Poetry in Commotion: Katko v. Briney and the Bards of First-Year Torts
Andrew Jay McClurg
University of Memphis Cecil C. Humphreys School of Law
June 25, 2010
Oregon Law Review, Vol. 74, 1995
University of Memphis Legal Studies Research Paper No. 31
A classroom incident involving Katko v. Briney, the famous Iowa “spring-gun case,” started the author thinking about the suffocating environment legal education imposes on original expression.
Law school offers virtually no outlets for creativity, which is curious given the substantial reservoir of brain power collected in law schools and the fact that good lawyers must be creative thinkers. Students generally have only two avenues for expressing themselves within the institutional framework: their classroom comments and their written products.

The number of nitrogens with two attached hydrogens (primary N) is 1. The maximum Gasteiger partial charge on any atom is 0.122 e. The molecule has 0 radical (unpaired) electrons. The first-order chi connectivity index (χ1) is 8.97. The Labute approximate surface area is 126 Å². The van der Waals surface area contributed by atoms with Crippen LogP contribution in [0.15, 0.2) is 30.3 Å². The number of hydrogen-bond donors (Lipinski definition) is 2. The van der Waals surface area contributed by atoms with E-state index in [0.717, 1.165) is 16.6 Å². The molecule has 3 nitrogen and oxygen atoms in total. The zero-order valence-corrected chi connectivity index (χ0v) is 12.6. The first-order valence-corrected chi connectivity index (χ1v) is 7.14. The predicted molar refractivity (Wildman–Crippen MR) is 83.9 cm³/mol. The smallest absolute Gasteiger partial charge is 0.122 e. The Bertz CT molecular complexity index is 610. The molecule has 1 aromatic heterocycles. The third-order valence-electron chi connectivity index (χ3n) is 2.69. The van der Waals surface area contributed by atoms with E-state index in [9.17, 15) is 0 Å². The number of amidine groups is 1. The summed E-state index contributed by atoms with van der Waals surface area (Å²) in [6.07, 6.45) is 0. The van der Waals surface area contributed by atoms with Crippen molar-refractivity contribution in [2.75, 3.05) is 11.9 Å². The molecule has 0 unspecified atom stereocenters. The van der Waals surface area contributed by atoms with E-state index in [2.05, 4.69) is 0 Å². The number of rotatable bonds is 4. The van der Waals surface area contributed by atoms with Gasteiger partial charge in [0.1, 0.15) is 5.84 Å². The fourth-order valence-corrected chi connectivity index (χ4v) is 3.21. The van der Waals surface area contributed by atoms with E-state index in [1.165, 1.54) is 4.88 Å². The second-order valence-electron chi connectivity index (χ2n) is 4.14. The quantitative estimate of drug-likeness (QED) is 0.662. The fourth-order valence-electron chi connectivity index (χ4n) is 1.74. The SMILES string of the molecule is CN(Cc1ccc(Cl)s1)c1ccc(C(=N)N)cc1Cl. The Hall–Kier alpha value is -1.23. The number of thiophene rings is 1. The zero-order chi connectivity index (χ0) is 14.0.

Many law professors like to believe they foster a dynamic, vibrant classroom learning environment, but it is easy to confuse a successful bag of teaching tricks with vibrancy. True vibrancy requires risk-taking, spontaneity, inconsistency in presentation, and a relaxed freedom to speak openly — but these ingredients are missing from most law school classes.
The author’s one-percent solution (a mere footnote to a brainstorm) was to require his Torts students to compose poetry instead of case briefs about Katko, with surprising, satisfying results. The students’ poems make up much of the article.
Number of Pages in PDF File: 26
Date posted: June 26, 2010 ; Last revised: October 15, 2012